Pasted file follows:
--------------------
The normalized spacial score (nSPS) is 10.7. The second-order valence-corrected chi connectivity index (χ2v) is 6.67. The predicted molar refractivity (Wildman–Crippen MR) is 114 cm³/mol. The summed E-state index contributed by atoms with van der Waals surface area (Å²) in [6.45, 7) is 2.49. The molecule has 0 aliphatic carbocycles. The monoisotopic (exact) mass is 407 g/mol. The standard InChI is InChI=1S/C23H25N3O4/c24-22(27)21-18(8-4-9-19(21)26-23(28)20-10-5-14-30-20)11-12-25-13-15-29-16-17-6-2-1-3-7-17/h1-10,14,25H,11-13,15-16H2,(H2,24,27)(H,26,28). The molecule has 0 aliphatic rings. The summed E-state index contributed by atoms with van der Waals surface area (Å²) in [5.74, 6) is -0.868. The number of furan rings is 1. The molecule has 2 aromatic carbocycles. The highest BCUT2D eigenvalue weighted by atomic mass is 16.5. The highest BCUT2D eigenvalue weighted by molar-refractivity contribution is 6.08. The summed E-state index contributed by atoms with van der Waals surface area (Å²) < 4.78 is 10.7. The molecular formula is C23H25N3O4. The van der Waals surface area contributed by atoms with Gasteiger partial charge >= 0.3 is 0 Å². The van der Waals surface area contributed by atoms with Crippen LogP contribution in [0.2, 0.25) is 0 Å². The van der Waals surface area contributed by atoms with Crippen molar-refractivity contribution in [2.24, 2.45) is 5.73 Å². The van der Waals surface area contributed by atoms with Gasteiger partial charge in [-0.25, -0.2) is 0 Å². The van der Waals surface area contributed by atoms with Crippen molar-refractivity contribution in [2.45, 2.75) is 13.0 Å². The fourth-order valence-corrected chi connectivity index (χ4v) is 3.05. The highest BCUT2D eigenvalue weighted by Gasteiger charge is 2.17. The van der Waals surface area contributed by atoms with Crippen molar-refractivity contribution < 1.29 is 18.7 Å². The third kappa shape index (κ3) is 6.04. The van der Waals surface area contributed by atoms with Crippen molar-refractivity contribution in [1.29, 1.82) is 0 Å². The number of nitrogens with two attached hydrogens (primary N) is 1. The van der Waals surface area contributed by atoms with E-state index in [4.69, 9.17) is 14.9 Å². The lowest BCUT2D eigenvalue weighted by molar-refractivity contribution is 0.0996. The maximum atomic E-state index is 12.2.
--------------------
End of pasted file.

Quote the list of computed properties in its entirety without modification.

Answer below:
The normalized spacial score (nSPS) is 10.7. The second-order valence-corrected chi connectivity index (χ2v) is 6.67. The predicted molar refractivity (Wildman–Crippen MR) is 114 cm³/mol. The summed E-state index contributed by atoms with van der Waals surface area (Å²) in [6.45, 7) is 2.49. The molecule has 0 aliphatic carbocycles. The monoisotopic (exact) mass is 407 g/mol. The standard InChI is InChI=1S/C23H25N3O4/c24-22(27)21-18(8-4-9-19(21)26-23(28)20-10-5-14-30-20)11-12-25-13-15-29-16-17-6-2-1-3-7-17/h1-10,14,25H,11-13,15-16H2,(H2,24,27)(H,26,28). The molecule has 0 aliphatic rings. The summed E-state index contributed by atoms with van der Waals surface area (Å²) in [5.74, 6) is -0.868. The number of furan rings is 1. The molecule has 2 aromatic carbocycles. The highest BCUT2D eigenvalue weighted by atomic mass is 16.5. The highest BCUT2D eigenvalue weighted by molar-refractivity contribution is 6.08. The summed E-state index contributed by atoms with van der Waals surface area (Å²) < 4.78 is 10.7. The molecular formula is C23H25N3O4. The van der Waals surface area contributed by atoms with Gasteiger partial charge >= 0.3 is 0 Å². The van der Waals surface area contributed by atoms with Crippen LogP contribution in [0.2, 0.25) is 0 Å². The van der Waals surface area contributed by atoms with Crippen molar-refractivity contribution in [2.24, 2.45) is 5.73 Å². The van der Waals surface area contributed by atoms with Gasteiger partial charge in [-0.25, -0.2) is 0 Å². The van der Waals surface area contributed by atoms with Crippen molar-refractivity contribution in [2.45, 2.75) is 13.0 Å². The fourth-order valence-corrected chi connectivity index (χ4v) is 3.05. The highest BCUT2D eigenvalue weighted by Gasteiger charge is 2.17. The van der Waals surface area contributed by atoms with Crippen molar-refractivity contribution < 1.29 is 18.7 Å². The third kappa shape index (κ3) is 6.04. The van der Waals surface area contributed by atoms with Crippen molar-refractivity contribution in [1.29, 1.82) is 0 Å². The number of nitrogens with two attached hydrogens (primary N) is 1. The van der Waals surface area contributed by atoms with E-state index in [4.69, 9.17) is 14.9 Å². The lowest BCUT2D eigenvalue weighted by molar-refractivity contribution is 0.0996. The maximum atomic E-state index is 12.2.